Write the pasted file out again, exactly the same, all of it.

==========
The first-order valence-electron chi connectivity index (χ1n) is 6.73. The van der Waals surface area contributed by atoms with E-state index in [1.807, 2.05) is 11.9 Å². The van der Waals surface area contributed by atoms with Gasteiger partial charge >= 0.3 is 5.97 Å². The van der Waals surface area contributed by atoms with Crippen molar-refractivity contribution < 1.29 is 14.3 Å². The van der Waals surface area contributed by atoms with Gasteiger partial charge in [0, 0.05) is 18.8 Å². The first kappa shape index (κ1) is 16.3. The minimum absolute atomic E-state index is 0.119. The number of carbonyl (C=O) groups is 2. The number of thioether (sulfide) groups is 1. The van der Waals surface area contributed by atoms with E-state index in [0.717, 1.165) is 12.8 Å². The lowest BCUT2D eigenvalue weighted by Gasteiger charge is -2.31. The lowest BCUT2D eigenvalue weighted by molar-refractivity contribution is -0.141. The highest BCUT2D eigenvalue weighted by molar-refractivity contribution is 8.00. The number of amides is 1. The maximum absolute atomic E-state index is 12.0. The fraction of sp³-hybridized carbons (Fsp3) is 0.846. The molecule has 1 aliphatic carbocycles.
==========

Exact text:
The first-order valence-electron chi connectivity index (χ1n) is 6.73. The van der Waals surface area contributed by atoms with E-state index in [1.807, 2.05) is 11.9 Å². The van der Waals surface area contributed by atoms with Gasteiger partial charge >= 0.3 is 5.97 Å². The van der Waals surface area contributed by atoms with Crippen molar-refractivity contribution < 1.29 is 14.3 Å². The van der Waals surface area contributed by atoms with Gasteiger partial charge in [0, 0.05) is 18.8 Å². The first kappa shape index (κ1) is 16.3. The minimum absolute atomic E-state index is 0.119. The number of carbonyl (C=O) groups is 2. The number of thioether (sulfide) groups is 1. The van der Waals surface area contributed by atoms with E-state index in [0.717, 1.165) is 12.8 Å². The lowest BCUT2D eigenvalue weighted by Gasteiger charge is -2.31. The lowest BCUT2D eigenvalue weighted by molar-refractivity contribution is -0.141. The highest BCUT2D eigenvalue weighted by molar-refractivity contribution is 8.00. The number of amides is 1. The maximum absolute atomic E-state index is 12.0. The fraction of sp³-hybridized carbons (Fsp3) is 0.846. The molecule has 1 aliphatic carbocycles.